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Bob Dylan pitched a sitcom that never surfaced to HBO

The Voice of a Generation teamed up with a writer from that show about nothing.

The most popular Bob Dylan songs tell stories meant to keep the listener hooked through the singer's signature rambling. In that way, the stories themselves become almost as unforgettable as noting the scenes when you're walking down the street, as each verse turns into each chorus. You know what else packs a lot of entertaining details that keep you engaged from moment to moment? Sitcoms.

That's why when we recently learned that the folk singer actually pitched a sitcom to HBO in early 2000, it didn't necessarily shock us as much as amuse us. It seems Dylan took a look at all the scraps of paper he'd tossed aside that contained unique characters and scenes and put them together. He hoped to convince Seinfeld writer Larry Charles to help him turn it all into a comedy series for the premium cable network.

All this was reported in 2014 during an interview the comedian Pete Holmes' conducted with Charles for an episode of Holmes' podcast You Made It Weird. (You can skip ahead to 1:26 to skip to the Dylan discussion.)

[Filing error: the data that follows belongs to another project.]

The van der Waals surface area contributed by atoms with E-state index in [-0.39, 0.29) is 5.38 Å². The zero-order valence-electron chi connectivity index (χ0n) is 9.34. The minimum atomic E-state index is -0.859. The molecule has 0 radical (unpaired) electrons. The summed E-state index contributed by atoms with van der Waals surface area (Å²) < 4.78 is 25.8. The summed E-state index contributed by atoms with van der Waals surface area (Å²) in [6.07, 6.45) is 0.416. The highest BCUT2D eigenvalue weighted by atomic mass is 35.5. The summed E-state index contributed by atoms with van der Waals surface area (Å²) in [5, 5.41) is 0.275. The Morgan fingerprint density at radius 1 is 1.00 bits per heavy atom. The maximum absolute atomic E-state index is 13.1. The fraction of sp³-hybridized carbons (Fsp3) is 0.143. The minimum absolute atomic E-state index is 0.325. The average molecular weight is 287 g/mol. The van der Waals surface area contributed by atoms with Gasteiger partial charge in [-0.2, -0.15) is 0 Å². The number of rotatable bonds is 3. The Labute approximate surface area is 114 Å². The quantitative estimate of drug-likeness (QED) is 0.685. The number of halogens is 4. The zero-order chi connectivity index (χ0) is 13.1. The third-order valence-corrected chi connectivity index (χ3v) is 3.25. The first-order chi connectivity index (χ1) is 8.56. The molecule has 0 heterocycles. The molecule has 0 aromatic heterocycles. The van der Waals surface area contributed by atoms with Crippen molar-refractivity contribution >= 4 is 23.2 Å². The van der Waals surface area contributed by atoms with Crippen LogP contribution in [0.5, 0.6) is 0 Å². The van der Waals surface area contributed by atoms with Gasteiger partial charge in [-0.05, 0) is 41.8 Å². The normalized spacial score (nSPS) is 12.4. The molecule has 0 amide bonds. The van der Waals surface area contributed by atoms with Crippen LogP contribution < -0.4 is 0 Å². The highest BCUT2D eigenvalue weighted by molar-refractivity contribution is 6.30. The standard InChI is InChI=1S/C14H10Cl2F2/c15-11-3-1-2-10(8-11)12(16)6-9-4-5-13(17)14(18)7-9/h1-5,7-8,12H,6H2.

On the podcast, Charles describes Dylan becoming bored on the tour bus in 2000, constantly on the road. Like many of us today, he turned to streaming videos to entertain himself, and that meant he'd find one genre or TV series he really dug, and just binge the heck out of it. It turns out that he got really into Jerry Lewis' slapstick comedies, so much so that they inspired Dylan to want to do his own show.

Yes, according to Charles, Dylan wanted to be the next Buster Keaton and his intention was to star in his sitcom. So he set up a meeting with Charles, they went over all of Dylan's notes and Charles helped him get it into shape to pitch it to HBO.

The crazy thing is, HBO said yes. But the show never surfaced. Why? Because Bob Dylan moved on before the sitcom had a chance to get made. Like a rolling stone.

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